As Christians talking about beauty, we must begin with the Apostle Paul’s exhortation to stop being conformed to this world. We are to have transformed minds, renewed by thinking on God and His ways. Only then will discernment reign, and only then will our lives be marked by beauty.
First, let’s begin by stating the problem. Defining beauty is like nailing Jell-O to a wall. We have all heard the dictum, “Beauty is in the eye of the beholder,” and certainly there is truth in this. However, modern denial of objectivity runs to an extreme. Artist Paul Klee said, “Beauty is as relative as light and dark. Thus, there exists no beautiful woman, none at all, because you are never certain that a still far more beautiful woman will not appear and completely shame the supposed beauty of the first.”
Are we lying to ourselves when we describe something as beautiful? Is beauty a concept imposed on objects with no objective reference point? Are we left to wallow in the mud of aesthetic relativism?
The answer to the problem is theological. Christians need not apologize for finding God at the center of the discussion. A helpful structure for understanding beauty is found in the three-fold division of creation, fall, and redemption. All things were created by God, and everything created was good (Genesis 1:31). However, the fall desecrated the good creation. Corruption runs through the fiber of all creation (Romans 3:9-18). The good news of the Gospel is redemption for fallen humanity through the death and resurrection of Jesus Christ. He ushered in the kingdom of God, and yet a final redemption awaits creation in the day of the Lord (Romans 8:19-23).
So we find ourselves in the middle of salvation history. The kingdom has arrived, but it is not yet all that it will be. And in the midst of this unfinished business we find ourselves having a conversation about beauty.
In talking about beauty and culture, we face two temptations. On one hand we could deny that beauty is even possible for the unredeemed. This error denies the common grace of God (Matthew 5:45). Augustine said, “Beauty is indeed a good gift of God; but that the good may not think it a great good, God dispenses it even to the wicked.” The fall has corrupted but not destroyed human ability to recognize and produce beauty.
On the other hand, we could naively accept the world’s definition of beauty. Believing beauty is only opinion, Christians often go with the flow of worldly thought and accept aesthetic relativism.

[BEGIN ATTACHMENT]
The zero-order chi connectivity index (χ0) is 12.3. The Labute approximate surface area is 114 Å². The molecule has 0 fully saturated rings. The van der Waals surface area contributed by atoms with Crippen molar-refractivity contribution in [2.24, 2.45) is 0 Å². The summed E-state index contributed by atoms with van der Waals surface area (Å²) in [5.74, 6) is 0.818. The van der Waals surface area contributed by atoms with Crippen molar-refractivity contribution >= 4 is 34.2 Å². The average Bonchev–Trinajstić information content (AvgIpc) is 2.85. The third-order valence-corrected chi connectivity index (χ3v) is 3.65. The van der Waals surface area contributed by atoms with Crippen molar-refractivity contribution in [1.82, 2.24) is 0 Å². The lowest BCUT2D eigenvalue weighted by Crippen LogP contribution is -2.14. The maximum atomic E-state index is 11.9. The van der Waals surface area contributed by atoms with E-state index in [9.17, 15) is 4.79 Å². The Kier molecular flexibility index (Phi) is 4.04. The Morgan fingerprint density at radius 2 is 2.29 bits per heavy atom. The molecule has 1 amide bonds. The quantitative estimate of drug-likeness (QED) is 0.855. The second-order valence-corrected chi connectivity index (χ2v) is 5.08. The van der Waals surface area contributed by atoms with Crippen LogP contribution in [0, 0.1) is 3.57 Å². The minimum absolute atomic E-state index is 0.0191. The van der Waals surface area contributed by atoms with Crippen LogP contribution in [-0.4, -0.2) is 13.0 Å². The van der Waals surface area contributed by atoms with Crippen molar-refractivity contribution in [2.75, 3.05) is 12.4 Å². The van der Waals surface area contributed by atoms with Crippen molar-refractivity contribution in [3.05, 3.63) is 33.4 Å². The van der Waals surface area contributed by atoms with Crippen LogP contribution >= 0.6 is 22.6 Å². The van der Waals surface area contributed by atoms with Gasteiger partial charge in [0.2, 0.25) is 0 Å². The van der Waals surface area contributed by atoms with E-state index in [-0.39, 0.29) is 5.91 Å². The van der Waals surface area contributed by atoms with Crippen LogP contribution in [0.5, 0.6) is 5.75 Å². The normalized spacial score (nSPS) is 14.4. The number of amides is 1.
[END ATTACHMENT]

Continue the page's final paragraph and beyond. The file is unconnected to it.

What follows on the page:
This is where God’s Word breaks in. The heavens declare the glory of God and the firmament shows His handiwork (Psalm 19:1). Creation speaks of God who loves beauty in color, in performance, and in orderliness.
First, we see beauty in the color of creation. A pink and orange sunset, wildflowers blooming, and the plumage of tropical birds all reveal God’s love of color. God could have created a black and white world, or given us color-blind eyes. Splashing beautiful color upon the world is divine grace.
Second, we also find beauty in the performance of creation. Consider the graceful flight of a soaring eagle. Be captivated by the graceful sprinting of a deer, the grandeur of a waterfall, or the delicious smell of a warm spring rain. God created beauty in the very performance of nature.
Third, we discover God’s love of beauty in his ordering of creation. Consider the beauty found in the symmetry and strength of a spider web. Praise the mind which created a double-helix strand of DNA. Carl Sagan’s “cosmos” does not compel Haley’s comet to come back for another visit. It returns because God has given the universe a system of organization and order. Orderliness is a facet of beauty.
Ultimately, beauty can be evaluated only in comparison with God Himself. Theologian Wayne Grudem says, “God’s beauty is that attribute of God whereby He is the sum of all desirable qualities.”
The Psalmist said, “One thing have I asked of the LORD, that will I seek after: that I may dwell in the house of the LORD all the days of my life, to gaze upon the beauty of the LORD and to inquire in his temple. (Psalm 27:4) Also, “Splendor and majesty are before Him; strength and beauty are in His sanctuary” (Psalm 96:6).
But how do we compare the infinite beauty of God with the beauty found in a fallen world? How do we evaluate if a work of art is pressing towards the divine character of beauty? The answer lies in the connection between truth, beauty, and goodness.
True beauty is only found where truth is loved. True beauty is only found where goodness is prized. In God’s evaluation, aesthetic beauty cannot abide on a canvas alongside falsehood or evil. A painting may depict evil, but it must not convey that the evil is good. A sculpture may speak of falsehood, but there must be the aroma of divine judgment against the lie. Admittedly, this is not an easy task, and quick evaluations often miss the mark.
Auguste Rodin, the famous sculptor of The Thinker, ironically did not think rightly about beauty. He said, “There should be no argument in regard to morality in art. There is no morality in nature. Great art is beyond moral judgment. In art, immorality cannot exist. Art is always sacred.”
Rodin was wrong, and lived a lecherous life apart from God. His soul now resides in a place where beauty is absolutely absent. Heaven knows no ugliness. Hell knows no beauty.
In conclusion, on this side of heaven we will not always think rightly about beauty, nor will we always produce beauty in our lives and work. However, we must press on with Christian mind-renewal and refuse accommodation to the world. Our longing must be for heaven’s aesthetic, for “Out of Zion, the perfection of beauty, God shines forth.” (Psalm 50:2) For the glory of God, may the beauty of God in Christ sanctify our vision, our affections and our lives.